Mad Catz R.A.T. Pro S3 Overview
The Mad Catz R.A.T. Pro S3 has the classic Mad Catz mouse look. The R.A.T. Pro S3 has the look and feel of the R.A.T Pro X3, just with less customization. The Mad Catz R.A.T. Pro S3 uses the PIXART PMW3330 optical sensor. The R.A.T. Pro S3 has a DPI range of 50 DPI all the way up to 7200 DPI. The polling rate of the R.A.T. Pro S2 is up to 2500 Hz and an acceleration of 30g.
The R.A.T. Pro S3 uses OMRON switches. These industry-leading switches have an estimated life expectancy of 50 million clicks. But this is just an estimate and OMRON switches can go beyond life expectancy. The R.A.T. Pro S3 is exceptionally light weighing only 80 grams, not including its 1.8-meter cable.
When describing the mouse, it will be from the point of view of a righty, as the R.A.T. Pro S3 is clearly designed as a right-handed mouse. The R.A.T. Pro S3 has eight programmable buttons. On the left side, there are three fully programmable buttons. There is also a thumb rest which is very comfortable
Of these three buttons, the one on the bottom is the only one that has a default setting to it. Often referred to as a “Sniper Button” this button drops the DPI down very low for as long as the button is held down. This is a great feature to use in FPS games. The top two buttons on the right can be customized in the Mad Catz software. But more on that later.
On the right side of the mouse is a sight indent for your pinky. The R.A.T. Pro S3 branding is also on this side of the mouse.
Looking at the R.A.T. Pro X3 head-on, you can see the scroll wheel. The scroll wheel consists of a white plastic wheel, with a ribbed rubber ring around it. Almost like a tire on a rim. You can also see the front part of the frame of the R.A.T. Pro S3. The frame looks like the Exoframe found on the R.A.T. Pro X3.
Looking at the rear of the mouse, you can see the back of the removable palm rest. On the very back of the palm rest, there is a notch facing down. On the body of the R.A.T. Pro S3, there are three notches that each can line up with the one on the palm rest. This allows you to angle the palm rest slightly to either the right or left. A situation in which this could be useful is if you are a lefty but really love this mouse. Setting the palm rest so the left side is pointed up made the R.A.T. Pro S3 far more comfortable in my left hand. With it angled so the right side was higher, it made the R.A.T. Pro S3 less comfortable as the right side buttons poked into my hand.
The palm rest has four different settings that can increase or decrease the length of the R.A.T. Pro S3. No that is it is meant to be used in this way, but you can also remove the palm rest altogether. In fact, for the way I grip a mouse, this was pretty comfortable. I feel if the palm rest was a bit lower, the R.A.T. Pro S3 would be far more comfortable than it is now. Not say the mouse is uncomfortable. But a lower palm rest would feel more natural.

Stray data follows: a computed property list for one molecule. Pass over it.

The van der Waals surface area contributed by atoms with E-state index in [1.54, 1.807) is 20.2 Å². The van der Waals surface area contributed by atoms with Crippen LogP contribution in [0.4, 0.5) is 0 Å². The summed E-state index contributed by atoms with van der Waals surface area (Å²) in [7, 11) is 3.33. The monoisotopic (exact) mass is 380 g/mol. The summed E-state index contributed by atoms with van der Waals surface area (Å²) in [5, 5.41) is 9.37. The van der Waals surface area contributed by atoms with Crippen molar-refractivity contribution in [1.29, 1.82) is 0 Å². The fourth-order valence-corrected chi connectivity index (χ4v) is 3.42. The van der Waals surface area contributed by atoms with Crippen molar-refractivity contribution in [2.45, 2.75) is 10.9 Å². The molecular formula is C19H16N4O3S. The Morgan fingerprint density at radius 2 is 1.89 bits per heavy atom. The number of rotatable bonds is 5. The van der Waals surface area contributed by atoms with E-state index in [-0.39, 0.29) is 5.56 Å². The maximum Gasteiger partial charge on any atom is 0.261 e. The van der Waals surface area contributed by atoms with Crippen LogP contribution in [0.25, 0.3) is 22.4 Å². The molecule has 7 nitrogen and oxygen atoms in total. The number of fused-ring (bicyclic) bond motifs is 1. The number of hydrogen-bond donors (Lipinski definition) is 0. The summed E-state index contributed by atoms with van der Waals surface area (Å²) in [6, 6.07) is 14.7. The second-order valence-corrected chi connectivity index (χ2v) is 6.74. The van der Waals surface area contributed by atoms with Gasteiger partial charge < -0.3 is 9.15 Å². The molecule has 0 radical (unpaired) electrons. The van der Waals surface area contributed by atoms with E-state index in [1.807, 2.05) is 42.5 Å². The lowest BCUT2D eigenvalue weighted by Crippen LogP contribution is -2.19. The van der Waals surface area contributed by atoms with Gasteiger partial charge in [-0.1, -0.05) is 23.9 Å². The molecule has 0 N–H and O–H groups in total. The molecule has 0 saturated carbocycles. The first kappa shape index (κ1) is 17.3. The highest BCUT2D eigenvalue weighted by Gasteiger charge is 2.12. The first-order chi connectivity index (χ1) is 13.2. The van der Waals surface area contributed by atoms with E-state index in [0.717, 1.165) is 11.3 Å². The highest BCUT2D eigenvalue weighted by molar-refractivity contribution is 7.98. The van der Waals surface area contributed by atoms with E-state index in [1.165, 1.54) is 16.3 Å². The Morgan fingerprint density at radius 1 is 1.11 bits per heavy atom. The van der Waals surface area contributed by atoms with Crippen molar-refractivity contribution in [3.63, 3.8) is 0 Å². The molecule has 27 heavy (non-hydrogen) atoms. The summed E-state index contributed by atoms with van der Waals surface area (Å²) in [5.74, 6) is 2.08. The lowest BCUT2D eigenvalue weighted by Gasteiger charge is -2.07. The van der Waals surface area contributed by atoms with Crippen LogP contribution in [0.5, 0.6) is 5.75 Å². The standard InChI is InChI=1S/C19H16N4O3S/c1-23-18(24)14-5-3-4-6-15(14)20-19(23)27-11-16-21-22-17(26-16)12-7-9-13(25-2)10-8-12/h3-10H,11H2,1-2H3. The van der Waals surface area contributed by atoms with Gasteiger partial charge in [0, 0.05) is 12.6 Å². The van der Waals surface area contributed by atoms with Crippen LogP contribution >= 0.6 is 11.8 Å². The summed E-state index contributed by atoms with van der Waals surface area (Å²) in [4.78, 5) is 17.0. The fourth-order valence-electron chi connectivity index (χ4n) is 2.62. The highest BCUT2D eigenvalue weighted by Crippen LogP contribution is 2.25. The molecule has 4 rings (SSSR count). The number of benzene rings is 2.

Just behind the scroll wheel on the R.A.T. Pro S3, there is another programmable button. On its default setting, this button will adjust the DPI setting. The default DPI settings on the R.A.T. Pro S3 are 800 DPI, 1600 DPI, 3200 DPI, and 7200 DPI. There are a series of six LEDs that indicate the DPI settings of the mouse. On 800 DPI, the LEDs are off. On 1600 DPI, the first two lights are illuminated. In 3200, the next two will also light up. On 7200 DPI, the final two LEDs will light up. These settings can be tweaked in the Mad Catz software.
On the underside of the R.A.T. Pro S3, there are four glide pads. One on each corner of the frame of the R.A.T. Pro S3. We can also get a better look at the PIXART PMW3330 optical sensor, which is a favorite of FPS gamers both casual and professional. Right below the sensor, there is another LED indicator light and a profile button
The R.A.T. Pro S3 allows you to store up to four online profiles. In each profile, you can store your macros, DPI setting, and even your light settings. Three of the four profiles are indicated by different color LEDs. The fourth and final profile has no LED indicator. The light is just off. You can adjust these profiles in the Mad Catz software. But once they are set, they are stored in the onboard memory. After your profiles are set, you can use the mouse on other systems without the use of the software. Simply hit the Profile button on the underside of the mouse to scroll through your personal settings. Speaking of the Mad Catz Software, let’s get into it.